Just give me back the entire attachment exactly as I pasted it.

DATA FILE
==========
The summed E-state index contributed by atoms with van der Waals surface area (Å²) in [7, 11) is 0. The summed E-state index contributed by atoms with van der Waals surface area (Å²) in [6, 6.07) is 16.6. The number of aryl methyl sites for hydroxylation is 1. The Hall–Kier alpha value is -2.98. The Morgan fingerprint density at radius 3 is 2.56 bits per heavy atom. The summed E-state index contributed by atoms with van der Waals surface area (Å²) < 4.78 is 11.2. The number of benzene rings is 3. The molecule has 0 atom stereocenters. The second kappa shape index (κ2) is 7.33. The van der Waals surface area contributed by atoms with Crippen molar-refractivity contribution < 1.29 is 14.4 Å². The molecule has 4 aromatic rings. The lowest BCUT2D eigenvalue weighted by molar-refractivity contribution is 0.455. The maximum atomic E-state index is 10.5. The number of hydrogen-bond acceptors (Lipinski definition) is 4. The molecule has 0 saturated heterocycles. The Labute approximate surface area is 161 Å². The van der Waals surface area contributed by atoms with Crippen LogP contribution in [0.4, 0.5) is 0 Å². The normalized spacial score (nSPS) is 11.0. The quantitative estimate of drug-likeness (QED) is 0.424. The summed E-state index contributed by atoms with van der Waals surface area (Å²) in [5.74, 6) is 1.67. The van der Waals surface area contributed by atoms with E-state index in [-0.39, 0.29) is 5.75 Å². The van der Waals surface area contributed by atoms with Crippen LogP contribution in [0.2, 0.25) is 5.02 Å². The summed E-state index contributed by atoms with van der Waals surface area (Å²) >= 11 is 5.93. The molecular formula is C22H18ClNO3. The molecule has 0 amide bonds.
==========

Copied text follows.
The summed E-state index contributed by atoms with van der Waals surface area (Å²) in [7, 11) is 0. The summed E-state index contributed by atoms with van der Waals surface area (Å²) in [6, 6.07) is 16.6. The number of aryl methyl sites for hydroxylation is 1. The Hall–Kier alpha value is -2.98. The Morgan fingerprint density at radius 3 is 2.56 bits per heavy atom. The summed E-state index contributed by atoms with van der Waals surface area (Å²) < 4.78 is 11.2. The number of benzene rings is 3. The molecule has 0 atom stereocenters. The second kappa shape index (κ2) is 7.33. The van der Waals surface area contributed by atoms with Crippen molar-refractivity contribution < 1.29 is 14.4 Å². The molecule has 4 aromatic rings. The lowest BCUT2D eigenvalue weighted by molar-refractivity contribution is 0.455. The maximum atomic E-state index is 10.5. The number of hydrogen-bond acceptors (Lipinski definition) is 4. The molecule has 0 saturated heterocycles. The Labute approximate surface area is 161 Å². The van der Waals surface area contributed by atoms with Crippen LogP contribution in [0.4, 0.5) is 0 Å². The normalized spacial score (nSPS) is 11.0. The quantitative estimate of drug-likeness (QED) is 0.424. The summed E-state index contributed by atoms with van der Waals surface area (Å²) in [5.74, 6) is 1.67. The van der Waals surface area contributed by atoms with E-state index in [-0.39, 0.29) is 5.75 Å². The van der Waals surface area contributed by atoms with Crippen LogP contribution in [0.2, 0.25) is 5.02 Å². The summed E-state index contributed by atoms with van der Waals surface area (Å²) >= 11 is 5.93. The molecular formula is C22H18ClNO3. The molecule has 0 amide bonds.